Pacific Basin Shipping Limited, one of the world’s leading dry bulk shipping companies, announced unaudited condensed consolidated results of the Company and its subsidiaries (collectively the “Group”) for the six months ended 30 June 2020.
Mr. Mats Berglund, CEO of Pacific Basin, said: “In a challenging half-year period dominated by the global Covid-19 pandemic and related economic disruption and weaker dry bulk freight rates, we delivered a positive EBITDA of US$79.2 million.
Our core business of deploying owned and long-term chartered ships generated Handysize and Supramax TCE earnings that outperformed the BHSI (tonnage adjusted) and BSI spot market indices by US$2,270 and US$4,250 respectively. Our operating activity generated a margin of US$1,790 net per day. Our underlying results were negatively impacted by global efforts to contain the pandemic while the dry bulk fleet continued to grow.
Overall, we made a net loss of US$222.4 million, mostly attributable to a US$198.2 million one-off non-cash impairment of our Handysize core fleet (primarily our smallest and oldest Handysize vessels), which does not impact our operating cash flows, EBITDA or available liquidity, and will result in lower depreciation costs, higher EPS and higher return on equity going forward, all things being equal.
We secured a new revolving credit facility and finalised additional committed borrowings which have enhanced our committed liquidity position to US$349.5 million. Chinese economic activity has significantly recovered, grain volumes are stronger compared to last year, and indicative iron ore loadings are at all-time highs. Many countries have begun to ease pandemic-related national lockdowns since May and are now applying more targeted measures to contain the spread and enable more economic activity. We expect coal and construction materials such as steel, cement and logs which suffered during earlier lockdowns to slowly recover. Freight market earnings have improved since May, and we anticipate a seasonally stronger albeit volatile second half and generally improved market conditions, assisted by stimulus measures and potential supply-side improvements including fewer newbuilding deliveries.”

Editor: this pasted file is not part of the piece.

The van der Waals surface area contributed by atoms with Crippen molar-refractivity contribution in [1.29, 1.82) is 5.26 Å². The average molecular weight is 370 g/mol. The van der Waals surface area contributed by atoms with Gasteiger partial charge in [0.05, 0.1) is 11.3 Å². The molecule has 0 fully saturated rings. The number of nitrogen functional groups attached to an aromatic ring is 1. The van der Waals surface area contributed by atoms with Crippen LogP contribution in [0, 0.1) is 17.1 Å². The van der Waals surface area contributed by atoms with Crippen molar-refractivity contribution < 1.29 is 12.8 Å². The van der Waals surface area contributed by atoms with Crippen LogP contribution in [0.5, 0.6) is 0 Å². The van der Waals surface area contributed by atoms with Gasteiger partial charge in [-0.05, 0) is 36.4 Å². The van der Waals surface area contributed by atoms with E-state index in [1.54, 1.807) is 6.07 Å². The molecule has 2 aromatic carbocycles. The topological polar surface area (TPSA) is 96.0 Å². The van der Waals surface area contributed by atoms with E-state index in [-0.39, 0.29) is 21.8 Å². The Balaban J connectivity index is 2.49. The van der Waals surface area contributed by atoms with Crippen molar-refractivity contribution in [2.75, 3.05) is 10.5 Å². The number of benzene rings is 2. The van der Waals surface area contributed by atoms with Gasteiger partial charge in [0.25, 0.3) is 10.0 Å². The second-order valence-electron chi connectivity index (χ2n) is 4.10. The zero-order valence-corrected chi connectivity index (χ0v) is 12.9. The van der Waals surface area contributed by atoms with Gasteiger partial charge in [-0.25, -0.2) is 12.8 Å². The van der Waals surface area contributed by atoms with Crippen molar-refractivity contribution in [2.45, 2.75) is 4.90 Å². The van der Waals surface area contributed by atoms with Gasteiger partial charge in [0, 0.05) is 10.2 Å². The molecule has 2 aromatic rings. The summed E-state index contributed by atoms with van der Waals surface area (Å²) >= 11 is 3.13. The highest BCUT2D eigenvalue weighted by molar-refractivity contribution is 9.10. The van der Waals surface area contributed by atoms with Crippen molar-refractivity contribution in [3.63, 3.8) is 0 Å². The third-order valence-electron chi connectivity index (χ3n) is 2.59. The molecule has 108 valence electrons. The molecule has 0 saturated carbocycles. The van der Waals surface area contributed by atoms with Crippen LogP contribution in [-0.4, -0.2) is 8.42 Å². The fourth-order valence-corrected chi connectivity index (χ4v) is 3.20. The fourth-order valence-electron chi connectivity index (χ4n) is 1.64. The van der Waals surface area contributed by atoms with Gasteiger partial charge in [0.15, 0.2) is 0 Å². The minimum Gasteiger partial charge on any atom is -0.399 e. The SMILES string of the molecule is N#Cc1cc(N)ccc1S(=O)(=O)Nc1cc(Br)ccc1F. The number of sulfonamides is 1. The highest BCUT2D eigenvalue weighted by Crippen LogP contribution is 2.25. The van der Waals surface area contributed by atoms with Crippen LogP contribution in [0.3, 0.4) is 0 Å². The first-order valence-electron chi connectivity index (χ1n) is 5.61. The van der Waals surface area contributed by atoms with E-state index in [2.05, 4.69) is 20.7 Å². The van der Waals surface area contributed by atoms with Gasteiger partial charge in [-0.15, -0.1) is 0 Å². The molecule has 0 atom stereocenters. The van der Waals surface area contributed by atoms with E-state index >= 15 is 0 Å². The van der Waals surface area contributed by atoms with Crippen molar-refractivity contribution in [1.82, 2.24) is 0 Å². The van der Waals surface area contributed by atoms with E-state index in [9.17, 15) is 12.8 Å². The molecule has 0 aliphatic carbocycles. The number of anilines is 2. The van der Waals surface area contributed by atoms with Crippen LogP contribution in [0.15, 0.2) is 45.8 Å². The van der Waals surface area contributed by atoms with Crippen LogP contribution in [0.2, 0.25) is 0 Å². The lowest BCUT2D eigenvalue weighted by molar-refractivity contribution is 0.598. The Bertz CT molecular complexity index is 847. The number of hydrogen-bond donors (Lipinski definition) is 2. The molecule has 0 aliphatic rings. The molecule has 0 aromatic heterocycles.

“Our healthy balance sheet and strong liquidity position, combined with our substantially larger owned fleet, our ability to outperform the market indices and our competitive cost structure, position us well for what we believe will be improved freight market conditions in the second half.
Crew changes remain our and our industries’ biggest challenge, as disembarkation bans, travel restrictions, flight unavailability and quarantine requirements in many countries have made it very difficult for ship owners and managers to change crews and get seafarers home. We are supporting our seafarers vigorously and continue to work hard with authorities and industry organisations to push for solutions.”